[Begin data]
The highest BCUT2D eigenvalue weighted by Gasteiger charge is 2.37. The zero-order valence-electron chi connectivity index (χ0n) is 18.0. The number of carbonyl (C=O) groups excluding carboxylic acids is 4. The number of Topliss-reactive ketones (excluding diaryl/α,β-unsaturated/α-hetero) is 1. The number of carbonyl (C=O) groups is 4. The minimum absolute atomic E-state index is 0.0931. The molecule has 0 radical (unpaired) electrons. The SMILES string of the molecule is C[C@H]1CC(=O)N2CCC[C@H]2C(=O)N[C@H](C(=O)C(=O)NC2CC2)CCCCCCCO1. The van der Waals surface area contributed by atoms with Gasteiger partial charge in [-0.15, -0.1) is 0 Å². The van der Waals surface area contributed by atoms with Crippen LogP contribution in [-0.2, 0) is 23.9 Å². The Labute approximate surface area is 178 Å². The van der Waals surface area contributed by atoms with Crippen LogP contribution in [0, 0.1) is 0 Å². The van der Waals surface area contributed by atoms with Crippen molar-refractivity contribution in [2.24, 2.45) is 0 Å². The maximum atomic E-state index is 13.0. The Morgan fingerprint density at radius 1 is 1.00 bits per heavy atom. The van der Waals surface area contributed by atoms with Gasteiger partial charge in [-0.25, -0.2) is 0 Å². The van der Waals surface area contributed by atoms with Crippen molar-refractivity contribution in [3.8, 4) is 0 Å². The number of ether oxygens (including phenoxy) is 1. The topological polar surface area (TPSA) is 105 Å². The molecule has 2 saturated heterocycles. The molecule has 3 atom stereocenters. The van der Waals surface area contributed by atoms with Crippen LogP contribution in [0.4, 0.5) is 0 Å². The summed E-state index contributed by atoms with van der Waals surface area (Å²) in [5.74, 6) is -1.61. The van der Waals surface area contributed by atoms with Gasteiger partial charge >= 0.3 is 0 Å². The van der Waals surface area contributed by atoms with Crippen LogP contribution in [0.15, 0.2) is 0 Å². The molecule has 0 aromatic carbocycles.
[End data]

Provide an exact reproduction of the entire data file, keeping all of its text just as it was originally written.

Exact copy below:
The highest BCUT2D eigenvalue weighted by Gasteiger charge is 2.37. The zero-order valence-electron chi connectivity index (χ0n) is 18.0. The number of carbonyl (C=O) groups excluding carboxylic acids is 4. The number of Topliss-reactive ketones (excluding diaryl/α,β-unsaturated/α-hetero) is 1. The number of carbonyl (C=O) groups is 4. The minimum absolute atomic E-state index is 0.0931. The molecule has 0 radical (unpaired) electrons. The SMILES string of the molecule is C[C@H]1CC(=O)N2CCC[C@H]2C(=O)N[C@H](C(=O)C(=O)NC2CC2)CCCCCCCO1. The van der Waals surface area contributed by atoms with Gasteiger partial charge in [-0.15, -0.1) is 0 Å². The van der Waals surface area contributed by atoms with Crippen LogP contribution in [-0.2, 0) is 23.9 Å². The Labute approximate surface area is 178 Å². The van der Waals surface area contributed by atoms with Crippen LogP contribution in [0, 0.1) is 0 Å². The van der Waals surface area contributed by atoms with Crippen molar-refractivity contribution in [2.24, 2.45) is 0 Å². The maximum atomic E-state index is 13.0. The Morgan fingerprint density at radius 1 is 1.00 bits per heavy atom. The van der Waals surface area contributed by atoms with Gasteiger partial charge in [-0.25, -0.2) is 0 Å². The van der Waals surface area contributed by atoms with Crippen molar-refractivity contribution in [3.8, 4) is 0 Å². The number of ether oxygens (including phenoxy) is 1. The topological polar surface area (TPSA) is 105 Å². The molecule has 2 saturated heterocycles. The molecule has 3 atom stereocenters. The van der Waals surface area contributed by atoms with Crippen LogP contribution in [0.4, 0.5) is 0 Å². The summed E-state index contributed by atoms with van der Waals surface area (Å²) in [5.74, 6) is -1.61. The van der Waals surface area contributed by atoms with Gasteiger partial charge >= 0.3 is 0 Å². The van der Waals surface area contributed by atoms with Crippen LogP contribution in [0.15, 0.2) is 0 Å². The molecule has 0 aromatic carbocycles.